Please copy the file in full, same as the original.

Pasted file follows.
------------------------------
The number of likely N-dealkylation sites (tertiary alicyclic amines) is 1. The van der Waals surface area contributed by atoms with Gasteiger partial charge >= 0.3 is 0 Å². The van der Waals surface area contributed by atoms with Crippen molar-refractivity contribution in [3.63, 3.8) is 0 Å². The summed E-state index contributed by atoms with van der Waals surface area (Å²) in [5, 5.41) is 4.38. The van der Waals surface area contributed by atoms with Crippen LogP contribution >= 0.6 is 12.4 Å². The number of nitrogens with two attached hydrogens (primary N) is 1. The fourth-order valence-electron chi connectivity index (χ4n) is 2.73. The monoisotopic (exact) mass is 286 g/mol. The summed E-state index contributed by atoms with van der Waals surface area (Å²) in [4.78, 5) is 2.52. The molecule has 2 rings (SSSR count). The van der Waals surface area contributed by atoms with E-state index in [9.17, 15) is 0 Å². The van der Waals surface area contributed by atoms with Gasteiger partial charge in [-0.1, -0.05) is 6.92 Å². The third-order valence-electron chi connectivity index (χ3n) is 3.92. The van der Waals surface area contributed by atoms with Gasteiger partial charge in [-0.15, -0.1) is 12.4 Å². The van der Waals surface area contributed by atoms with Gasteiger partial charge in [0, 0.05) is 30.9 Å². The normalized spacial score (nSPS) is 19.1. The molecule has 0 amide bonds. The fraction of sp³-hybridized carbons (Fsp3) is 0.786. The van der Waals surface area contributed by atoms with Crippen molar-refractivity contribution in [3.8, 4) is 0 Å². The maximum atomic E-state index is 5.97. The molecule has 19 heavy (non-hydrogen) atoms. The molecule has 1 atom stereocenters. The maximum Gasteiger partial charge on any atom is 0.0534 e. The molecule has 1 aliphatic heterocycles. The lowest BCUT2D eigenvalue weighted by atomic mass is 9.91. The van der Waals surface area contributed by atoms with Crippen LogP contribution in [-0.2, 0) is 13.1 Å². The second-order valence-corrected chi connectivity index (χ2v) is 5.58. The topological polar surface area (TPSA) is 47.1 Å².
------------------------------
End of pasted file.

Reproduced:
The number of likely N-dealkylation sites (tertiary alicyclic amines) is 1. The van der Waals surface area contributed by atoms with Gasteiger partial charge >= 0.3 is 0 Å². The van der Waals surface area contributed by atoms with Crippen molar-refractivity contribution in [3.63, 3.8) is 0 Å². The summed E-state index contributed by atoms with van der Waals surface area (Å²) in [5, 5.41) is 4.38. The van der Waals surface area contributed by atoms with Crippen LogP contribution >= 0.6 is 12.4 Å². The number of nitrogens with two attached hydrogens (primary N) is 1. The fourth-order valence-electron chi connectivity index (χ4n) is 2.73. The monoisotopic (exact) mass is 286 g/mol. The summed E-state index contributed by atoms with van der Waals surface area (Å²) in [4.78, 5) is 2.52. The molecule has 2 rings (SSSR count). The van der Waals surface area contributed by atoms with E-state index in [9.17, 15) is 0 Å². The van der Waals surface area contributed by atoms with Gasteiger partial charge in [-0.1, -0.05) is 6.92 Å². The third-order valence-electron chi connectivity index (χ3n) is 3.92. The van der Waals surface area contributed by atoms with Gasteiger partial charge in [-0.15, -0.1) is 12.4 Å². The van der Waals surface area contributed by atoms with Gasteiger partial charge in [0, 0.05) is 30.9 Å². The normalized spacial score (nSPS) is 19.1. The molecule has 0 amide bonds. The fraction of sp³-hybridized carbons (Fsp3) is 0.786. The van der Waals surface area contributed by atoms with Crippen molar-refractivity contribution in [3.8, 4) is 0 Å². The maximum atomic E-state index is 5.97. The molecule has 19 heavy (non-hydrogen) atoms. The molecule has 1 atom stereocenters. The maximum Gasteiger partial charge on any atom is 0.0534 e. The molecule has 1 aliphatic heterocycles. The lowest BCUT2D eigenvalue weighted by atomic mass is 9.91. The van der Waals surface area contributed by atoms with Crippen LogP contribution in [-0.2, 0) is 13.1 Å². The second-order valence-corrected chi connectivity index (χ2v) is 5.58. The topological polar surface area (TPSA) is 47.1 Å².